CCHR Calls for Reform Following the Baker Acting of Yet Another Child Under 10

Over 4,000 involuntary psychiatric examinations, Baker Acts, involved children 10 and younger during 2017/2018 according to the Baker Act Reporting Center.

Clearwater mother, Tyeisha Harmon is publicly demanding answers after her seven-year-old special needs child was handcuffed and transported by law enforcement to a mental health facility despite the fact she was on her way to the school to help her son. [1]

As reported by the Baker Act Reporting Center, an astounding 36,078 involuntary psychiatric examinations were initiated on children across the state and over 4,000 of these Baker Acts involved children 10 and younger. [2]

The Baker Act allows for any individual, including a child, to be taken into custody and sent to a psychiatric ward for an involuntary examination provided they meet certain criteria. These criteria state there must be “a real and present threat of substantial harm to his or her well-being” or “a substantial likelihood that without care or treatment the person will cause serious bodily harm to himself or others”. [3]

The message Belcher Elementary School Principal Kristy Moody sent to parents stated, “To keep you informed of important matters, on Wednesday afternoon a student had to be restrained for their own safety and the safety of others. The student was engaging in dangerous activity that could have hurt the student or others. Please know that restraint of students is only used as a last resort when other interventions have not resolved the issue. The safety, health and well-being of our students and staff is our highest priority.”

What was the dangerous activity of this 7-year-old, which caused him to be sent from school in handcuffs? The supposed “dangerous activity” according to Harmon was her son was running away from them.

This story, along with recent news coverage of outraged parents in Florida whose children were taken into custody under the Baker Act, prompted the Florida chapter of the Citizens Commission on Human Rights (CCHR), a mental health watchdog that investigates and exposes abuse in the mental health industry, to once again call for a reformation of the Baker Act.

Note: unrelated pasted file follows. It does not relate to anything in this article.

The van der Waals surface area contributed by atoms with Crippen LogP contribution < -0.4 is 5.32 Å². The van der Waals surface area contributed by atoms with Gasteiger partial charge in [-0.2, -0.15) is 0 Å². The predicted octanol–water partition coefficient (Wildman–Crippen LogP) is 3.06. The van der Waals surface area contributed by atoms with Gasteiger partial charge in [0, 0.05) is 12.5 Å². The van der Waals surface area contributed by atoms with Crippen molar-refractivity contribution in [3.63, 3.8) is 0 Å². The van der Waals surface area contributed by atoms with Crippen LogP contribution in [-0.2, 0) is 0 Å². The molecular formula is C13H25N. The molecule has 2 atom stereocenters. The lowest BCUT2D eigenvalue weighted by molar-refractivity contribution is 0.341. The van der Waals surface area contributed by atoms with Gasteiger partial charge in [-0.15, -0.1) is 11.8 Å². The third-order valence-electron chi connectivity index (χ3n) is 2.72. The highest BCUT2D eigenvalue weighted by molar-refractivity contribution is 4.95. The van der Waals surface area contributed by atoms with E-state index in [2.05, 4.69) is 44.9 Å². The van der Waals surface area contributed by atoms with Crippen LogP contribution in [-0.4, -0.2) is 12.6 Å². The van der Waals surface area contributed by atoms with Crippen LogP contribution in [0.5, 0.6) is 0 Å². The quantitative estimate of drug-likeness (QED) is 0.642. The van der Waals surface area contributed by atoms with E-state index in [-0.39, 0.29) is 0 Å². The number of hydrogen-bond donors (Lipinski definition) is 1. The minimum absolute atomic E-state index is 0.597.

“The law clearly allows for a parent or guardian to be contacted and given the opportunity to help a child in crisis yet this is not being done,” said Diane Stein, President of CCHR Florida. “Instead the fundamental right of a parent to help their child is being disregarded in Florida resulting in thousands of illegal Baker Acts.” [4]

CCHR Florida operates a toll-free hotline and regularly receives calls from frightened parents whose children have been taken from school and locked up in a psychiatric facility to undergo evaluation. An analysis of the calls received revealed that a significant percentage of these children never met the legal criteria for a Baker Act which matches the data provided during the 2017 task force on the Baker Acting of children which reported that an estimated 30% of the involuntary examinations involving children in Pinellas County failed to meet the criteria. [5]

Among the recommendations made by this same task force was “increasing parental/family involvement” yet this recommendation has not been put into effect despite multiple bills being filed in Tallahassee over the past several years to amend the law to clearly require parent involvement before the initiation of a Baker Act.

“Calls for Baker Act reform continue to leave parents out of the solution yet the simple fact remains that if parents were being brought into the process a large percentage of these situations would be resolved,” stated Diane Stein.

In 2016, CCHR Florida launched an educational campaign to inform families of their rights under the mental health law. Through the use of free workshops, seminars and mailings CCHR has educated over 220,000 families across Florida and vows to continue pressing legislators to amend the law to require parental notification prior to the initiation of a Baker Act on a child. For more information on the Baker Act, your rights as a parent or to report abuse please call 800-782-2878.

About CCHR: Initially established by the Church of Scientology and renowned psychiatrist Dr. Thomas Szasz in 1969, CCHR’s mission is to eradicate abuses committed under the guise of mental health and enact patient and consumer protections. L. Ron Hubbard, founder of Scientology, first brought psychiatric imprisonment to wide public notice: “Thousands and thousands are seized without process of law, every week, over the ‘free world’ tortured, castrated, killed. All in the name of ‘mental health,’” he wrote in March 1969. For more information please visit

[1] Clearwater mother wants answers after she says school resource officer handcuffed her 7-year-old son

[2] The Baker Act, The Florida Mental Health Act Fiscal Year 2016/2017 Annual Report, Released June 2018 – Prepared for the Florida Department of Children and Families by the Baker Act Reporting Center

[3] Florida Involuntary Examination Criteria

[4] Ibid.


Release ID: 88949468